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Meet the makerMeet The Maker: Patrizia Tresca Director of Butt Naked Body
Butt Naked is an Aussie born & bred skincare company curating clean, simple and honest plant-based skinfood, without compromising on quality, the environment or ethics. Inspired by real-life & real people, they strip it back to basics because self-care should be easy, fun, personal and compassionate. Free from animal-derived ingredients, certified Palm Oil and cruelty-free, means skinfood junkies and furry friend lovers can make compassionate choices without compromise. Butt Naked donate 5% of profits to save-a-dog scheme. How did you start your homegrown business?Growing up I was always concerned about the environment, animals and had the less is more mentality - from the clothes I wore, the company I kept and the products I used, whether that may be food or skincare. Myself and my sister Sonia have always believed that skincare should be simple, easy and always cruelty-free. As I vegan growing up, I grew tired of searching for vegan products that were reliable and trustworthy. Reading Gobbledygook claims, lengthy ingredients listings with super long words was timing consuming and frustrating. Butt Naked was born with our vision to keep keep it real and simple. And above all else, we wanted people to make compassionate choices without compromise. We were sure that looking after your skin could be simpler, healthier and feel a ton better. Less serious, more yay. What inspires you? - The world and its different cultures and traditions- Our Furry Friends. Our love for all animals inspires us to create 100% cruelty free and palm oil products.- Australian Flora + Fauna, Nature and the environment. What are the benefits of manufacturing locally?Manufacturing locally create transparency from start to finish on the production of our products. It has also allowed us to form strong working relationships with like minded local people and businesses. What is the best business advice you have ever received?This is more of a quote than a piece of advice but it’s something that I always take into account before I do anything.“Question everything. If you don’t question things, there’s no knowledge, no learning, no creativity, no freedom of choice, no imagination” - Heston Blumenthal What are some of the biggest challenges you have had to overcome in business?The main challenges we have encountered as business are supply chain transparency, sourcing sustainable and eco-friendly packaging and implementing a circular supply chain. We are focused on sourcing ingredients that use sustainable practices and that we can trace back. This can be quite challenging as you need to do a lot of digging and research to be confident you are making the right choice in supplier. Another challenge is palm oil. We are proud to say that all our products are certified palm oil free with the Orangutan Alliance. This is something we have always been committed too, but it does pose challenges and limitations when it comes to developing products. We have hit some roadblock in the past, but it is something we take seriously so we have learnt to pivot and find new ways of doing things which makes us a stronger brand in the long term. What has been your positive takeaway from the COVID-19 pandemic?2020 really made us take a step back and assess our vision for the brand how we were tracking on implementing this vision. It has given us time to hone in on the core values of our brand which in turn open doors to some new opportunities in 2020 and 2021. What was your first job?My first job was and BiLo supermarket stacking shelves when I was 15. Do you keep your vegemite in the fridge or pantry?After opening - Fridge Which classic Aussie song would you perform at karaoke?Tomorrow - Silverchair What is your favourite Australian Snack? Vegemite + Avocado on toast What’s your Aussie spirit animal? Dingo - Because my fur baby is a dingo and we have an bond like no other :) Time for a road trip! Which famous Aussie destination are you visiting? Wilsons Prom - Victoria Check out Butt Naked Body on Buy Aussie Now!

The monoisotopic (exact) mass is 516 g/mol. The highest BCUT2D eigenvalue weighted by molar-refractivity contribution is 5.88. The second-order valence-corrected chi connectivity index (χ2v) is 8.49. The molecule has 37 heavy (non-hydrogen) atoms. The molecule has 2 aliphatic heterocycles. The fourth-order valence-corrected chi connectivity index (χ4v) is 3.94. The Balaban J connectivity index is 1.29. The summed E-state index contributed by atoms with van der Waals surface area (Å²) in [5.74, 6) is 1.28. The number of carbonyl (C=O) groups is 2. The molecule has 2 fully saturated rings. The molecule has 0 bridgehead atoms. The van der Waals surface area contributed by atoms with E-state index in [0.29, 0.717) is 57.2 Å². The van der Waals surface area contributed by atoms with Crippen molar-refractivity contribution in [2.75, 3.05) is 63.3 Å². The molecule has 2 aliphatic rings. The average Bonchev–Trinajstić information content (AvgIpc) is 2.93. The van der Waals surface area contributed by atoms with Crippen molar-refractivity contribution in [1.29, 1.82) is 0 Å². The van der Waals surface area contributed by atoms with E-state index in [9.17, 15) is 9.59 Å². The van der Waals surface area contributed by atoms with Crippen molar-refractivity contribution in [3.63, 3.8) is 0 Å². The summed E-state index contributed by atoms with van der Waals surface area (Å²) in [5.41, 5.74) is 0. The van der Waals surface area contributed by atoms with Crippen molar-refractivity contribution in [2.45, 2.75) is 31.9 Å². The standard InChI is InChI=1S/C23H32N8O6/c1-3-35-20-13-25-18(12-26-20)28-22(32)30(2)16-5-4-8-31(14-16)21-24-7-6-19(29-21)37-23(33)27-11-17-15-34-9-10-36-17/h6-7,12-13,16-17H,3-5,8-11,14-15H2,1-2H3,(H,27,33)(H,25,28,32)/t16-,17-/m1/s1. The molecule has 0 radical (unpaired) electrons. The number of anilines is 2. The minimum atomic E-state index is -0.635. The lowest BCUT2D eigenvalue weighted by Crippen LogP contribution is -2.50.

BusinessWe Feature Our Businesswomen on International Women's Day